My 20th high school reunion was in October. I grew up in the sweltering, concealed-weapon-carrying, affluent, exceedingly white suburbs of Houston. My friends’ parents were doctors, lawyers, and NASA engineers. I do not begrudge my parents my absurd childhood; my dad was transferred there and, knowing nothing about Texas, my folks aimed for the neighborhood with the least crime and best schools. (My hometown regularly shows up on Top 100 Best Places To Live lists — clearly the judges did not visit in August and see the cockroaches the size of Volkswagens.)
In Texas, high school football is king… A fact that I’m sure hasn’t escaped the collective conscience of the rest of the country. The whole state shuts down on Friday nights, people clear their schedules, and everyone caravans to the local high school football stadium, honking and caterwauling en masse, pickup trucks dolled up with streamers and window paint. In a single game, hometown heroes are made, while other lives are ruined and dreams extinguished, and all is a precursor to the celebratory after-parties fraught with parent-condoned underage drinking (or an evening of domestic violence, depending on the final score).
I wish I were exaggerating.
As such, many a Texan’s 20th high school reunion is not the actual anniversary of their graduation, but of their senior year football season, which corresponds to the year before. And so I found myself presented with the possibility of facing these people – the ones who decided my social strata and dictated my fashion during my formative years – with twelve fewer months to lose twenty pounds (or grow six inches taller). Reunion in 2013? But I graduated in 1994! Son of a bitch.
Now, if you’ve not yet had the opportunity to face the bizarre fucked-uppery of your 20th high school reunion, let me break it down for you. Unless you were wildly popular and are still hanging onto those years as the Best…Time…Evar, or unless you’re desperate to have a 48-hour affair with your junior year boyfriend (don’t laugh, I’ve lost track of how many 30-somethings I know who would sell a child for the chance), your sequence of thoughts should go something like this:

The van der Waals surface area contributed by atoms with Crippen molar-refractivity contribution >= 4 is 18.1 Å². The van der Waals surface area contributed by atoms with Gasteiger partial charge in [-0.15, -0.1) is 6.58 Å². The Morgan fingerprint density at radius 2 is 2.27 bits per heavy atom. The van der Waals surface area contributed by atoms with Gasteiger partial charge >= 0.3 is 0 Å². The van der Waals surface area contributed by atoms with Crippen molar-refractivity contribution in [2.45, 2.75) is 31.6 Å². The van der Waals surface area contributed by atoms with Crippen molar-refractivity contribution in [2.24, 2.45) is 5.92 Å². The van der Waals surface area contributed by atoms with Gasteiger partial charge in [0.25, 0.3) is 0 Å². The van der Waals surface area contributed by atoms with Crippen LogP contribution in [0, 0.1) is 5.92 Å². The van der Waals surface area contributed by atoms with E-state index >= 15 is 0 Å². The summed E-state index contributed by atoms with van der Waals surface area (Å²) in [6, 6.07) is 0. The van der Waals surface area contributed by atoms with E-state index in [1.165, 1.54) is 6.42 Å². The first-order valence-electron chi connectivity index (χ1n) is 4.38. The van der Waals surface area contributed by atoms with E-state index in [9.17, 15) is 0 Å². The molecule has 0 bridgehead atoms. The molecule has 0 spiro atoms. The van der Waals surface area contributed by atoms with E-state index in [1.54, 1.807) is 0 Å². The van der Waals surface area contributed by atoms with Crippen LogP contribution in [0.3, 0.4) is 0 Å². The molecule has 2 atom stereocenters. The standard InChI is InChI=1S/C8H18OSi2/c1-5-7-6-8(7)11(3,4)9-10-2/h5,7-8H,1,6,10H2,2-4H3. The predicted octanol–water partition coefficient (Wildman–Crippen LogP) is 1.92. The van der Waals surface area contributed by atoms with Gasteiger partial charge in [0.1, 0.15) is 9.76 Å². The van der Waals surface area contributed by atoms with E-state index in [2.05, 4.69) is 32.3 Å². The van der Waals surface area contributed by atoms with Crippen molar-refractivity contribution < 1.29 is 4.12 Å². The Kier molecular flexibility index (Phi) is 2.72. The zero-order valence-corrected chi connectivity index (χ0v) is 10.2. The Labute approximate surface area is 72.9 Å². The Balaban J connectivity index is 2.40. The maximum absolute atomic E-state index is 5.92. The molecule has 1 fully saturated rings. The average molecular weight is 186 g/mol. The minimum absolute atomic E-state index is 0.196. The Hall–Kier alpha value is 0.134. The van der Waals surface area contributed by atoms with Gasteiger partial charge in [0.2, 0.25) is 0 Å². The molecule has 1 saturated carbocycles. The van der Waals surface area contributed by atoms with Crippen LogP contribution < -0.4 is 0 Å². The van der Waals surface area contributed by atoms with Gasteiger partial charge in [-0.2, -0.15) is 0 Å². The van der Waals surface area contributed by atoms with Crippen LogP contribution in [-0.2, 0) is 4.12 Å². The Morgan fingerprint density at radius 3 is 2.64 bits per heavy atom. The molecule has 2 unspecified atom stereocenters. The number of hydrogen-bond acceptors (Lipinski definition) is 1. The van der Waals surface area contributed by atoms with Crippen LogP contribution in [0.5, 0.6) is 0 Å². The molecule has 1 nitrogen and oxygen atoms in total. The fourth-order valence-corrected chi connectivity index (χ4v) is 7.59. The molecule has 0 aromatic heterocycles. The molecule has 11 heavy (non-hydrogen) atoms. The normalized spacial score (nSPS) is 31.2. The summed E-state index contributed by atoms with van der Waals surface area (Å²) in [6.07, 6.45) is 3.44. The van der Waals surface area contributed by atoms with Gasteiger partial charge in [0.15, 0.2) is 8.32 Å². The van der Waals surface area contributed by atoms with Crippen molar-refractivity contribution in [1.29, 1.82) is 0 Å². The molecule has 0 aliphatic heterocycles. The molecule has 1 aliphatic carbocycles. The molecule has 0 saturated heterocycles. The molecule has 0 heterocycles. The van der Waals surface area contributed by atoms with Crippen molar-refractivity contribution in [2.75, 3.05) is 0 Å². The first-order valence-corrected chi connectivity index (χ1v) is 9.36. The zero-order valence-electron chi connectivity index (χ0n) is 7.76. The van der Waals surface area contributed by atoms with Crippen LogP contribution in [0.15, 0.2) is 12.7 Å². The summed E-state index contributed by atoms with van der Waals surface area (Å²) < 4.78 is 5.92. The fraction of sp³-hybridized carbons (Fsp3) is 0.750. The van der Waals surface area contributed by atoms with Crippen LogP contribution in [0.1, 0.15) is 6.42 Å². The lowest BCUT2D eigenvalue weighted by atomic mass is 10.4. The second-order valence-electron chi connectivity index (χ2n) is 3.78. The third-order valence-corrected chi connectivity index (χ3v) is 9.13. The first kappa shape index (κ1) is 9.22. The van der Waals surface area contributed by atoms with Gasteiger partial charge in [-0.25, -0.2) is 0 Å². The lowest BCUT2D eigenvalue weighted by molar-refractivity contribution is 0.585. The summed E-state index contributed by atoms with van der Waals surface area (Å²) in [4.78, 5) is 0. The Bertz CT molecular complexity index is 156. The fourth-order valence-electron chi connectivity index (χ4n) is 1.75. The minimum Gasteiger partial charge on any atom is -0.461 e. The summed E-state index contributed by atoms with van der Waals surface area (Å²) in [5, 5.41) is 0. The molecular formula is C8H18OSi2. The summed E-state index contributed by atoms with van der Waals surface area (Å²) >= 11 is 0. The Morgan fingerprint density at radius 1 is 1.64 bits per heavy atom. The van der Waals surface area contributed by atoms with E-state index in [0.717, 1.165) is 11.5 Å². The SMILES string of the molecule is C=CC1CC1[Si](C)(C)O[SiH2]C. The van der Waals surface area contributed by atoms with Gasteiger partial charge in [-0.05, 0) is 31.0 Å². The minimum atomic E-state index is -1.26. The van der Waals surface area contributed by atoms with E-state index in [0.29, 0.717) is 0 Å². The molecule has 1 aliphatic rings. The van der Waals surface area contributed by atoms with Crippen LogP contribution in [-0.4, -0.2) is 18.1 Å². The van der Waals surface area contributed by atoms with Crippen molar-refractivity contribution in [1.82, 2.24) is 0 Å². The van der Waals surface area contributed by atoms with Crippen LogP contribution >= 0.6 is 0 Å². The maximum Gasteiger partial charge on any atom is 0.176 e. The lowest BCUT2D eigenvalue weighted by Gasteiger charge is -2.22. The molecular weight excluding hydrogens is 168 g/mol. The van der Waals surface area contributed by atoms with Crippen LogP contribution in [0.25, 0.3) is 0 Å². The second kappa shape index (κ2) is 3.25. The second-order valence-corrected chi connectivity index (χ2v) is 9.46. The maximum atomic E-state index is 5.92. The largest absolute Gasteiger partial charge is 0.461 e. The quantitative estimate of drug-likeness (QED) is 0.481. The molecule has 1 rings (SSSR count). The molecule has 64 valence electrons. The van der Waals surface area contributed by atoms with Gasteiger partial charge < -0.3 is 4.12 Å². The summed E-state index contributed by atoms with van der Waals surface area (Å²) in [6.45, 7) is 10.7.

“NOPE. Nope nope nope nope. I didn’t even like those people then.”
Of course you didn’t. You were forced to coexist with these strangers by socioeconomics and geography and well-intended parents. Thank Mary you got the fuck out of there and forged friendships and life experiences befitting the charming and magnetic person you really are.
“Why? I already know everything I need to know about these people from Facebook.”
Basically true. Alison has three kids and lives in Ohio. Greg died playing Russian roulette shortly after high school (this happened to one of my classmates). Renee married the CEO of a petroleum company and has clearly developed anorexia in a last-ditch effort to save her marriage (but that doesn’t stop you from secretly wishing you looked that good). Why would you need to see these people in real life?
“Well, it might be sort of interesting.”
It might be, to see a few select people who were genuinely cool, but you have gone nothing but downfuckinghill since 1994 and you will have to start dieting (or using Rogaine, or rehearsing your “I own my own business” backstory) immediately and unceasingly until the event, and that just sounds exhausting.
“Seems pretty expensive. I’d rather save the money or, hell – go to Costa Rica.”
This is sound logic. You may have actually learned and applied something from that senior year economics class (miraculous, since it was taught by the football coach who did little other than draw game plays on the blackboard).
I’ll stop here and cut to a condensed version of my thinking:
1. FUCK no.
2. What’s the point?
3. I mean, I guess there are a couple people I could tolerate.